Review of Rich Rurshell’s Short Story “Subject: Galilee”

world war 4

© James Pyles

I’m continuing my slow review of the stories in the Zombie Pirate Publishing SciFi anthology World War Four (which also features my short story “Joey,” but right now, that’s beside the point). Today, I highlight Rich Rurshell’s tale “Subject: Galilee.”

Much of the symbolism echoes Christian themes, but Rurshell’s story takes place in the far future. A war is raging between two corporate factions, Liberty West which uses robotic warriors called “Romans,” and Zhang Industries’ human combatants. In between them and a village of peaceful people as well as defected soldiers, is the mysterious armored and cloaked being known as Galilee. He came out of no where, possesses enormous, almost god-like abilities, reprogramming the Roman machines to serve him, his armor all but invulnerable, and seems to be the savior that the world needs, that is until both corporations decide to make him a target.

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Psyche Poised Against Infinity

woman at night

Found at the High Style Life website – no photo credit available

Psyche stood on the edge of the rooftop contemplating the city’s nightlife far below. If anyone saw her swaying twenty stories above the street, they might vitiate her plans and try to persuade her to go indoors, or perhaps to a hospital, but suicide wasn’t on her mind.

Privately celebrating the occurrence of her twentieth birthday, she took a single rose pedal from inside her diaphanous gown, where it had been nestled between her breasts, and released it to the wind, letting the obsidian sky receive its tribute.

She knew the monstrosity was out there somewhere between the wind and the darkness and the sky, and she, her young, lithe body wrapped only in barely tangible moonlight, poised like a pigeon at the edge of eternity, chose no longer to have feet of clay, but the talons of an eagle.

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The Future King

peabody

© Google, 2017 – Peabody Institute of Johns Hopkins University

Twelve-year-old David Cohen experienced a rare moment of awe standing in the George Peabody Library. He’d been accepted in the Cantate, a part of the Peabody Children’s Chorus, certainly a tremendous honor, but a secondary achievement.

He had started reading at age two, mastered algebra at four, spoke five languages by six, and written his first symphony by eight.

His goal now was to devour the contents of this library in under six months, just as he had already consumed most data sources accessible online.

His mother used her influence as the President of the National Academy of Sciences to conceal David’s “talents.” If the government found out his IQ was rated somewhere between 300 and 450, they’d turn him into a lab rat when his ambition was to cure the ills of the world.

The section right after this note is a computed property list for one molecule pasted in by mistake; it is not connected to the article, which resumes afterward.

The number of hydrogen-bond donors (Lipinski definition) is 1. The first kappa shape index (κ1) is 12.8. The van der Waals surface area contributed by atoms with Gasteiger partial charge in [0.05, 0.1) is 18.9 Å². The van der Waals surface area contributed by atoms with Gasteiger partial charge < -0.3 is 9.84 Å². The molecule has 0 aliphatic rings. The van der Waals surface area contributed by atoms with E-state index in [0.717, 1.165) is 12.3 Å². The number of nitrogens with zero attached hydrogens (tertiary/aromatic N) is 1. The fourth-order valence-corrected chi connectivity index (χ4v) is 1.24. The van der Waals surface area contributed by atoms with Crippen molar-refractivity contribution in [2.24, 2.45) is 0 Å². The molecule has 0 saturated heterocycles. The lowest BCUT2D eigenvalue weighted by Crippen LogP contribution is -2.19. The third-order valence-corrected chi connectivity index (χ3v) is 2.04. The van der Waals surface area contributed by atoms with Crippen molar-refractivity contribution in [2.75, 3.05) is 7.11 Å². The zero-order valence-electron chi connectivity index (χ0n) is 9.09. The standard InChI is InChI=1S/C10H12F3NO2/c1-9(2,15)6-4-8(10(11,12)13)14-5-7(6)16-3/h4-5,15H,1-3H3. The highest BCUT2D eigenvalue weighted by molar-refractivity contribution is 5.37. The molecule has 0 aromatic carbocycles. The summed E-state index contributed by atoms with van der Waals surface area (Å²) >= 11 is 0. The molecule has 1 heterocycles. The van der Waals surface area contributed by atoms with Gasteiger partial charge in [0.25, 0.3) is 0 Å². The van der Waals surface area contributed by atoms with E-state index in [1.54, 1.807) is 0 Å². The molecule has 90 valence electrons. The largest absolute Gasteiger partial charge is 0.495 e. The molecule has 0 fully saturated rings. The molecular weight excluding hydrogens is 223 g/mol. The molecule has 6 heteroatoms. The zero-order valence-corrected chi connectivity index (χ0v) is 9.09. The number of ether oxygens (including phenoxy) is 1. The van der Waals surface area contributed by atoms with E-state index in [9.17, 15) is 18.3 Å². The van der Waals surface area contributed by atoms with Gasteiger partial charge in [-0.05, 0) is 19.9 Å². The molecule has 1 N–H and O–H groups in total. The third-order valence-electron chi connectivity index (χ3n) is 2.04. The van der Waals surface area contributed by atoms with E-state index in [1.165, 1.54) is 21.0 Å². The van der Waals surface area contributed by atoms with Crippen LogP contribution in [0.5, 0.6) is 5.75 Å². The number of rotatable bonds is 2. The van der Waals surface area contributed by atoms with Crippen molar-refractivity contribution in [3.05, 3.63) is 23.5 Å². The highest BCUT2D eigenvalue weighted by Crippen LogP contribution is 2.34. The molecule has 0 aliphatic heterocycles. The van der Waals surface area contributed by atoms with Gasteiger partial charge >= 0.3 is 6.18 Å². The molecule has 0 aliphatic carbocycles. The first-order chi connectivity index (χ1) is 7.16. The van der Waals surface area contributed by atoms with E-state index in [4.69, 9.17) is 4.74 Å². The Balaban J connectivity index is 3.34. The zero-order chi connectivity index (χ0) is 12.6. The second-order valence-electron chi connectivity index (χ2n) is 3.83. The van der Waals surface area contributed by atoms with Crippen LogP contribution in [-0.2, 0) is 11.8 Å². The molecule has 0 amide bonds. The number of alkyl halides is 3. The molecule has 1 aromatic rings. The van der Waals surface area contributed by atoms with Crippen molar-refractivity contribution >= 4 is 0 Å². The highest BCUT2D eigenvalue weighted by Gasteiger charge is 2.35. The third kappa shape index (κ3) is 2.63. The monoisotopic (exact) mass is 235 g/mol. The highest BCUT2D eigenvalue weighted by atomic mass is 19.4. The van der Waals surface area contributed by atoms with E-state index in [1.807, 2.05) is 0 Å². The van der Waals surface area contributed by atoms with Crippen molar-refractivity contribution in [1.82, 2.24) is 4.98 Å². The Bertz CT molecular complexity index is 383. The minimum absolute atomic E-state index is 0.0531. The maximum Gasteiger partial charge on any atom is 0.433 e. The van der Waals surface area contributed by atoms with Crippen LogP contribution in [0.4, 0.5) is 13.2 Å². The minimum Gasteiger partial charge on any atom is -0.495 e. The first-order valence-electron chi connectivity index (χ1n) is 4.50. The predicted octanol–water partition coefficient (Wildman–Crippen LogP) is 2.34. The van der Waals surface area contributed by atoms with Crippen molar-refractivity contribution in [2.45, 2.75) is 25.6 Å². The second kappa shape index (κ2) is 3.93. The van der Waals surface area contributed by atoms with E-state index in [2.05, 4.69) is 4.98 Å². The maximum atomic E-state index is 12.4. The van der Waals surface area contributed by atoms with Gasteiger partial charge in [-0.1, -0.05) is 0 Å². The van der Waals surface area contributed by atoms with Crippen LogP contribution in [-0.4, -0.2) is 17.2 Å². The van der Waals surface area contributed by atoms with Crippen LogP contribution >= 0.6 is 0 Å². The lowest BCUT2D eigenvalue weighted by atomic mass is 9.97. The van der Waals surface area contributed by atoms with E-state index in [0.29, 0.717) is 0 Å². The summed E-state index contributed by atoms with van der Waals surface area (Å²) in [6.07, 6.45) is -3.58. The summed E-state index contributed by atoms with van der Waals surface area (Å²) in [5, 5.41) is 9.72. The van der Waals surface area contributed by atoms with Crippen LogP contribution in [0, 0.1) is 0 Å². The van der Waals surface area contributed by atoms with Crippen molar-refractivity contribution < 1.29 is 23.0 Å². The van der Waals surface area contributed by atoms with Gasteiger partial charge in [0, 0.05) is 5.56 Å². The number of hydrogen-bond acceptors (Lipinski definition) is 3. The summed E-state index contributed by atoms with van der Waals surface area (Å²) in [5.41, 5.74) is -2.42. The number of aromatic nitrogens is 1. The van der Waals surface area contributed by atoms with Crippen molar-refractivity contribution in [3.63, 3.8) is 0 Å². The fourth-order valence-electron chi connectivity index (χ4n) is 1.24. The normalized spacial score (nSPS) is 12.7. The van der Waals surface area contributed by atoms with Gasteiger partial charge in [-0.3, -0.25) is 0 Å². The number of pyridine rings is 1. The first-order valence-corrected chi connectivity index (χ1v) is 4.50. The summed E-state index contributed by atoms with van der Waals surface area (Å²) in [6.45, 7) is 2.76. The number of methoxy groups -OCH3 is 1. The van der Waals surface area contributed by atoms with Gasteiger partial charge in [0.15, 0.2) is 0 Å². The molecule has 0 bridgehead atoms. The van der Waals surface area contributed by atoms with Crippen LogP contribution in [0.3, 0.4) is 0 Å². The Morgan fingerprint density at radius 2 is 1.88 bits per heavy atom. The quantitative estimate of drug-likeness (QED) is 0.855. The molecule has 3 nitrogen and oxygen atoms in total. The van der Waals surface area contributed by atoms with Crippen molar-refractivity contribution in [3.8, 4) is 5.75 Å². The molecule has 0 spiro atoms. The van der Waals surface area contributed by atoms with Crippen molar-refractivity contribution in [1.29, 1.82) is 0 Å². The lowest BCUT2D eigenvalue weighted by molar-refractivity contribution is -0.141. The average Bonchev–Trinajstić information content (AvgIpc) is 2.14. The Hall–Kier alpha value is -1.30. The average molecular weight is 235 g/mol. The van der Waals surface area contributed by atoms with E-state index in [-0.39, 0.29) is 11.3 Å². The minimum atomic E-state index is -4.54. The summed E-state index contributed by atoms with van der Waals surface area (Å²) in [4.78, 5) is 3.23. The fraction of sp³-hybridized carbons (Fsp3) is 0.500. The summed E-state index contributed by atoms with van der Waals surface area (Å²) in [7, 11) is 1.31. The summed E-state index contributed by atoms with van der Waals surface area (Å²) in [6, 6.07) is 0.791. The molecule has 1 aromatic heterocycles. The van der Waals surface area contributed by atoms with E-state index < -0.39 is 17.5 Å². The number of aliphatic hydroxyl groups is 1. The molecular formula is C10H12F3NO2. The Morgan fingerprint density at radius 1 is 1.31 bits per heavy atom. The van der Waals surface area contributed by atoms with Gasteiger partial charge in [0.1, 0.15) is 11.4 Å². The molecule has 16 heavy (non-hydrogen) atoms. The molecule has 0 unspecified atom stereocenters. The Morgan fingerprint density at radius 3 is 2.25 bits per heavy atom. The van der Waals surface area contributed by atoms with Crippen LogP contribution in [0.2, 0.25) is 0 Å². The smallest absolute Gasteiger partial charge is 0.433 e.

But even he had no idea that one day, he would be called King and Messiah.

I wrote this for the What Pegman Saw flash fiction challenge. The idea is to use a Google maps image/location as the prompt for crafting a piece of flash fiction no more than 150 words long. My word count is 149.

Today, the Pegman takes us to the Peabody Institute of Johns Hopkins University. Of course, I looked it up, but it wasn’t until I paid more attention to the image above and imagined myself standing in the middle of that library that I got my “hook, or rather part of it.”

Of course, the information about the Peabody Children’s Chorus figured into my tale, as did the ScienceTrends.com article Here Is The Highest Possible IQ And The People Who Hold The World Record.

But there was still one piece missing. What sort of goals should David have? I’d picked his last name at random, but then I realized that if one were to become the long-awaited Messiah, one would certainly have to train for it.

Unlike Christianity, in Judaism, the Messiah isn’t a supernatural being, but rather a wholly human Jewish male of the line of David and the tribe of Judah, who would grow to become both a great military leader, and a person of remarkable wisdom and piety.

150 words didn’t give me enough “space” to describe his religious training and accomplishments, so they’ll have to be assumed.

To read other stories based on the prompt, visit InLinkz.com.

Praying on the Shore of Eternity

jerusalem

Image: Xinhua/Yin bogu

“Jerusalem is a port city on the shore of eternity.” –Yehuda Amichai

Ever since the Israel-Palestinian Accords of 2022, it was illegal for a Jew to even visit the Kotel, let alone ascend to the top of the Temple Mount. The Muslim Holy places, the al-Aqsa Mosque, the Dome of the Rock, and the Dome of the Chain, would be soiled if a Jew even breathed the same air, or so it was said by the Islamic Mullahs. But Ezra Koen had grown up with as many Arab friends as Jews, so he knew which of the guards could be trusted to turn a blind eye…for a price (though the price these days was greatly prohibitive).

It had been fourteen years since a Jew had prayed on the Temple Mount, and the last man to do so, Rabbi Ari Boker, was arrested by the Palestinian State Police, and was rumored to have died in prison after a long period of torture.

Ezra was a nineteen year old Yeshiva student and already was thought to have a very promising Rabbinic career ahead of him, but lately, his most defining characteristic, at least in his own mind, was that he was a dreamer.

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